Potential Serialization Flaws¶
The structure has a couple immediately obvious shortcomings.
First, the maximum message size is 4,294,967,299 bytes (including compression and headers). It could well be that in the future there will be more data to send in a single message. But equally so, a present-day attacker could use this to halt sections of a network using this structure. A short-term solution would be to have a soft-defined limit, but as has been shown in other protocols, this can calcify over time and do damage. In the end, this is more of a governance problem than a technical one. The discussion on this can be found in issue #84.
Second, there is quite a lot of extra data being sent. Using the default parameters, if you want to send a 4 character message it will be expanded to 159 characters. That’s ~42x larger. If you want these differences to be negligble, you need to send messages on the order of 512 characters. Then there is only an increase of ~34% (0% with decent compression). This can be improved by reducing the size of the various IDs being sent, or making the packet headers shorter. Both of these have disadvantages, however.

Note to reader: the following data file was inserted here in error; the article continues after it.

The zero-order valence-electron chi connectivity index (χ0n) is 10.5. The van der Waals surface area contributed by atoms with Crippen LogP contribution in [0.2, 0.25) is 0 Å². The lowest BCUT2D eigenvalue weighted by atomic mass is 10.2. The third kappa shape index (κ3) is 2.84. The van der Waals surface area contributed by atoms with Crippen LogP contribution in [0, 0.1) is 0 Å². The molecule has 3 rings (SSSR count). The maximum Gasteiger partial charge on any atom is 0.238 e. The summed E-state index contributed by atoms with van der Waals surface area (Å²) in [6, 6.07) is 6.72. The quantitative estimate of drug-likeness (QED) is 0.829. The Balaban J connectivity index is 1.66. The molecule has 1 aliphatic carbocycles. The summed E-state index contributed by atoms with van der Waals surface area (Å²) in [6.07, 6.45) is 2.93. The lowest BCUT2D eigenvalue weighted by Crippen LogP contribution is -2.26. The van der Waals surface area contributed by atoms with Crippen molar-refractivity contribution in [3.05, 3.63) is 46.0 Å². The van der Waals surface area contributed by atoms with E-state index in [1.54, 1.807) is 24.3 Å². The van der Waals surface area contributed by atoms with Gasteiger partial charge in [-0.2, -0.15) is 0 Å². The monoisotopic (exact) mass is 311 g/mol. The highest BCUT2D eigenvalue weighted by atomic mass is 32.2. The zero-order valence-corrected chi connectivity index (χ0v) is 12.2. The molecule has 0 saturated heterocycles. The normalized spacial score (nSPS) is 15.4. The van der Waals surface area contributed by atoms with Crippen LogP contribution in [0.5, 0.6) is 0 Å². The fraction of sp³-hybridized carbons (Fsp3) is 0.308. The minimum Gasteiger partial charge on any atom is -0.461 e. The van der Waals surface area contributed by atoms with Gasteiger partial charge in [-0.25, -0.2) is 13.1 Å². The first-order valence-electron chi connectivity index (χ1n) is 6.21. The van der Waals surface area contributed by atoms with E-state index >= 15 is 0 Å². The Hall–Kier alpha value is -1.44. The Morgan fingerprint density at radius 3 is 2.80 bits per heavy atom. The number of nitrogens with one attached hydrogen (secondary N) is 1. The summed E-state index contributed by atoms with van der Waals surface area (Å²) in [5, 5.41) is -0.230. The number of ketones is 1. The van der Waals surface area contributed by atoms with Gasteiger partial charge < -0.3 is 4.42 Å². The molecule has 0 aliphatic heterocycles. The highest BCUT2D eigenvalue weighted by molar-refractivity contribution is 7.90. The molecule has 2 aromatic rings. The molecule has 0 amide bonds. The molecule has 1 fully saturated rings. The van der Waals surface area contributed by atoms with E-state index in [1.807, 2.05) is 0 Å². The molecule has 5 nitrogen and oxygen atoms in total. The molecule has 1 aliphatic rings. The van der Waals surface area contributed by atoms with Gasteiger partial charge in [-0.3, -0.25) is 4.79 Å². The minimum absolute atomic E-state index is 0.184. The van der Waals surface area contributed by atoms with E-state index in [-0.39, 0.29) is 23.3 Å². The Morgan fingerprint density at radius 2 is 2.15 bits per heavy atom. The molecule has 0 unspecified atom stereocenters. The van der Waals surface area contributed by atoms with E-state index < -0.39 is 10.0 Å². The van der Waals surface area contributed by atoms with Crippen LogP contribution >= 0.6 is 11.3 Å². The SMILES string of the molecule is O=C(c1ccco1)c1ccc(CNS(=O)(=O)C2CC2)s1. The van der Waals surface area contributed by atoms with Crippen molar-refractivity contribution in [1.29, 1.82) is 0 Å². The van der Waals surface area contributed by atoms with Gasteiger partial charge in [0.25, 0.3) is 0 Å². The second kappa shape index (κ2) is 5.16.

Making a shorter ID space means that you will be more likely to get a conflict. This isn’t as much of a problem for node IDs as it is for message IDs, but it is certainly a problem you’d like to avoid.
Making shorter packet headers presents few immediate problems, but it makes it more difficult for debugging, and may make it more difficult to establish standard headers in the future.
Results using opportunistic compression look roughly as follows (last updated in 0.4.231):
For 4 characters…
original 4 plaintext 167 (4175%) lzma 220 (5500%) bz2 189 (4725%) gzip 156 (3900%)
For 512 characters…
original 512 plaintext 677 (132.2%) lzma 568 (110.9%) bz2 555 (108.4%) gzip 487 (95.1%)
Because the reference implementations support all of these (excepting environment variations), this means that the overhead will drop away after ~500 characters. Communications with other implementations may be slower than this, however.